Saul 'Canelo' Alvarez beats Gennady Golovkin: Costello & Bunce on 'special' Las Vegas thriller
It took the 12th and final round to split Saul 'Canelo' Alvarez and Gennady Golovkin in Las Vegas on Saturday.
They have shared 72 minutes across two bouts and the only thing more fierce than the punches which have failed to floor either man is the debate over how ringside judges chose to finally give Alvarez an edge in this riveting rivalry.
Here, BBC Sport boxing correspondent Mike Costello explains why the weekend's contest will have a lasting legacy, while analyst Steve Bunce believes Golovkin's camp may just have had enough of Sin City.
'Firmly and forever in your brain'
Mexican Alvarez, 28, switched his defensive style from their drawn initial meeting 364 days earlier, and ended 36-year-old Golovkin's eight-year reign as a middleweight world champion, claiming the WBA and WBC belts in a fight as intense as it was classy.
Mike Costello: I was 10 or 12 feet away from the action and whatever you do in the world of sport you will never be as close to sport that is so special. That was a memorable night.
At heavyweight, we wouldn't get the class punching in addition to the movement or variation. If we went down in weight you wouldn't have the bone-crunching power. As it's the middleweight division we saw the fluency of the lighter weights and the power of the bigger weights in a perfect mix.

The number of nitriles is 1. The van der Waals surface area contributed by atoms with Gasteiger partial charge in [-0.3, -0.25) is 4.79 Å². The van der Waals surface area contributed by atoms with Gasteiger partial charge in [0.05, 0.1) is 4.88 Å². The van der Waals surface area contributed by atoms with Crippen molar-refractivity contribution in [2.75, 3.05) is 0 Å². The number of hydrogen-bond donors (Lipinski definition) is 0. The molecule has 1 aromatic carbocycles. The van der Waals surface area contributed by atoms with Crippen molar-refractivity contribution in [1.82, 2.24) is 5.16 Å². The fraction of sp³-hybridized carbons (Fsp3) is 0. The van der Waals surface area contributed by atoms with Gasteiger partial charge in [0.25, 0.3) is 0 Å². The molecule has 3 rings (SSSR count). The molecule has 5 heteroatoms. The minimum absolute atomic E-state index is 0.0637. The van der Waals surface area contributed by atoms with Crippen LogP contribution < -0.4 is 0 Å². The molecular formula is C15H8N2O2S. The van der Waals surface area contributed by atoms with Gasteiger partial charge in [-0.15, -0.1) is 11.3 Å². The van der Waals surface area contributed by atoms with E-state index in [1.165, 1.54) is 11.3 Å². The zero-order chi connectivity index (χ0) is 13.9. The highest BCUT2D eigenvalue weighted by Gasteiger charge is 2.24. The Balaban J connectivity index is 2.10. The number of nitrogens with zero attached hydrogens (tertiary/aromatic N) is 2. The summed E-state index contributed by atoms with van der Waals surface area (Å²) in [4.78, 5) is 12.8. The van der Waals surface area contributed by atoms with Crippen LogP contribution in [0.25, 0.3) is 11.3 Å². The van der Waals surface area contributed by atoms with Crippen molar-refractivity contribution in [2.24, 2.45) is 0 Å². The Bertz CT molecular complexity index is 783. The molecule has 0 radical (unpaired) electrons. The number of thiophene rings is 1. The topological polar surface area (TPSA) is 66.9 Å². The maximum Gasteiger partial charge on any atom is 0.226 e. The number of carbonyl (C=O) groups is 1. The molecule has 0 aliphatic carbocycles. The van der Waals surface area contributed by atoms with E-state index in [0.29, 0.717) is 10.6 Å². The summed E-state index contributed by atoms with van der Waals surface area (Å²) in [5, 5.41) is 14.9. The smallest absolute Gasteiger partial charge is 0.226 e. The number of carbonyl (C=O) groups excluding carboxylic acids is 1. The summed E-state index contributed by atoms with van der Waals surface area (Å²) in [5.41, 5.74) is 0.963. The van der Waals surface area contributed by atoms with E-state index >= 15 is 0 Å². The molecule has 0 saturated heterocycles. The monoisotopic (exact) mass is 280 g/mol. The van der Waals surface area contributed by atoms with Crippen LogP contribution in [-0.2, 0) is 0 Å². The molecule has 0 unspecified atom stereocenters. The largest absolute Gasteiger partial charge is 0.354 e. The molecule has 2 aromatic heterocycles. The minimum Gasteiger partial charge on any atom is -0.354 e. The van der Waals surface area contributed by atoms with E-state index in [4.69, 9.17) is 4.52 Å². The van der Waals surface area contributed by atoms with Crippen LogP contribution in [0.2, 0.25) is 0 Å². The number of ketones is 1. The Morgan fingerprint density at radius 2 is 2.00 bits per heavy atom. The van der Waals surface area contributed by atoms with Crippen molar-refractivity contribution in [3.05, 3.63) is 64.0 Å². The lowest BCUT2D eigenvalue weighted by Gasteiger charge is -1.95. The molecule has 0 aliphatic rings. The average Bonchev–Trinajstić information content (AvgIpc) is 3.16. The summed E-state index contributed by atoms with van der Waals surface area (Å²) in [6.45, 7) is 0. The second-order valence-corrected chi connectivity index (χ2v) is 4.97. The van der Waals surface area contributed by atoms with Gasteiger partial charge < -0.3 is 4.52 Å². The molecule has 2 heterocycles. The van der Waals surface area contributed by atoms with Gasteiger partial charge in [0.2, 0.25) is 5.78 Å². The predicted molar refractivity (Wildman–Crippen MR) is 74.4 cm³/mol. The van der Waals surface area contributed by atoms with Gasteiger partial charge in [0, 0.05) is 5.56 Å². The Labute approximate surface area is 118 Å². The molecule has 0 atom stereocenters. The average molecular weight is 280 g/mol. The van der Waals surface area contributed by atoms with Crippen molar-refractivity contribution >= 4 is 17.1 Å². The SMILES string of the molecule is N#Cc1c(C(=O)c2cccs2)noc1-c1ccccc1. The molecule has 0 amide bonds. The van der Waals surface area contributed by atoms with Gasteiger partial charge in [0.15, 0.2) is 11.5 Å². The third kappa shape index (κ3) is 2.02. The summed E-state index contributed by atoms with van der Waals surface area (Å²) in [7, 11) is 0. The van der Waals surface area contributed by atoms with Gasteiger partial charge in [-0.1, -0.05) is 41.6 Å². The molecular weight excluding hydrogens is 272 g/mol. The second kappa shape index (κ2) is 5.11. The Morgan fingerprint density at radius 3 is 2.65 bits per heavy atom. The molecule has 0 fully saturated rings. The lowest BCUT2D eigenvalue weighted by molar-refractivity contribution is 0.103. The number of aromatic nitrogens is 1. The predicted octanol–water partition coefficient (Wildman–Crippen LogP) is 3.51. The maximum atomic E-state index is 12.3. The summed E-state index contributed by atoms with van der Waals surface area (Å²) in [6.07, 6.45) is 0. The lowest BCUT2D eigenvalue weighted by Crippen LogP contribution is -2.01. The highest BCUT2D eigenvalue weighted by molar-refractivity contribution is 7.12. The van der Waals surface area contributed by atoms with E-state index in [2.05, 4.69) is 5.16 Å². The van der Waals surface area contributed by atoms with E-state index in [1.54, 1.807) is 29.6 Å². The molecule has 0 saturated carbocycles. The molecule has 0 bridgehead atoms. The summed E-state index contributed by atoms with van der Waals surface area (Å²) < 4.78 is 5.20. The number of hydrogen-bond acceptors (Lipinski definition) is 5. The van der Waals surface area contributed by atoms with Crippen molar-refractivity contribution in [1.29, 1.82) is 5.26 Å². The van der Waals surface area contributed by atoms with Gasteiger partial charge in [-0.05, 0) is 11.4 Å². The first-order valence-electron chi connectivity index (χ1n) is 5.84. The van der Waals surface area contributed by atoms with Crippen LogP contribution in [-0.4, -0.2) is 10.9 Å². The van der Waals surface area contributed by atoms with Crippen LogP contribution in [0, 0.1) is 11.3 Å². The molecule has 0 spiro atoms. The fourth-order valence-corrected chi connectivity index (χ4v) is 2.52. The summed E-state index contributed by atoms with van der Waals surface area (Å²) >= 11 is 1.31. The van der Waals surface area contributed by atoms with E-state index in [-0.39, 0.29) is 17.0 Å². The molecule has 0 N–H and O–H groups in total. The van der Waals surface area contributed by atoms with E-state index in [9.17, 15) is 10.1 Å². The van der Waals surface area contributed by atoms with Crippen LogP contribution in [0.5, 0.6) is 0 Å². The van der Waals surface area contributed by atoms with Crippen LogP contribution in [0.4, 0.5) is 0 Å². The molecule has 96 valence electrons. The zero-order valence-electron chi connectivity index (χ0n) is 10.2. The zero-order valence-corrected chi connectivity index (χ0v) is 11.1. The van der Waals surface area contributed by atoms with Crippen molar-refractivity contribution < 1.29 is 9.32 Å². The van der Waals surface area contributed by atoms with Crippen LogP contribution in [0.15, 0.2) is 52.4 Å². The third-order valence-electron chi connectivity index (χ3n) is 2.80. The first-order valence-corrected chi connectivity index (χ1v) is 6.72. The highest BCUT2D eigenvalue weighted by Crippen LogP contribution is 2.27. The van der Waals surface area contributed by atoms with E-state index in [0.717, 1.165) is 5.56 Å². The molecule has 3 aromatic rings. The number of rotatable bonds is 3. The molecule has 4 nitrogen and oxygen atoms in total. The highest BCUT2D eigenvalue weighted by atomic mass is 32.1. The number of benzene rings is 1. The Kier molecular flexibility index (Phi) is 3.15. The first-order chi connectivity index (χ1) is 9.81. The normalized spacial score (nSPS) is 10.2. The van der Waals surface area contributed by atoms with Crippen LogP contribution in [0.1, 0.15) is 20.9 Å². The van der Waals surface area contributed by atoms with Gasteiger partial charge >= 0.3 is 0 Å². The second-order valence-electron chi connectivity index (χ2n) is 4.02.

Steve Bunce: It is one of those fights that will live in the imaginations and minds of anybody that was there. Not every great fight has the same enduring, lasting feel. I have a feeling that was the type of fight that finds a place firmly and forever in your boxing brain.
'Freaks of nature' stay standing
Uppercuts, solid hooks, rapid counter-punching, jabs by Golovkin, body shots by his rival, yet, as in September of 2017, no knockdowns. Both men sustained cuts at the T-Mobile Arena, but Alvarez continually marched forward.
Costello: There were so many high-quality aspects to admire from both men, not least the quality of the punching and this almost ridiculous level of punch resistance. Time and again they took heavy shots and not only did they not back off, they stood their ground and almost immediately fired back.
Bunce: These two guys, how on earth is it that in 24 rounds they have managed to catch one another with all kinds of shots and neither of them have wobbled?
They may have shuddered but have not wobbled or lost control of their legs.
They've not done the boogie. We've seen Floyd Mayweather do a crazy dance when he was stunned by Shane Mosley, we've seen Oscar De La Hoya and Lennox Lewis judder across the ring, we've seen the greatest in history tremble.
These two seem to tee one another up with punches that have stretched men out and yet they seem immune to one another's venomous power. It has to be two freaks of nature, joined together in a perfect storm of resistance.
The scoring questioned (again)
Alvarez was considered fortunate by many to escape with a draw last year. This win, the biggest of his career, came down to the final three minutes as he sealed a 114-114 115-113 115-113 triumph. US trainer and broadcaster Teddy Atlas said the scoring was "a robbery" against Golovkin.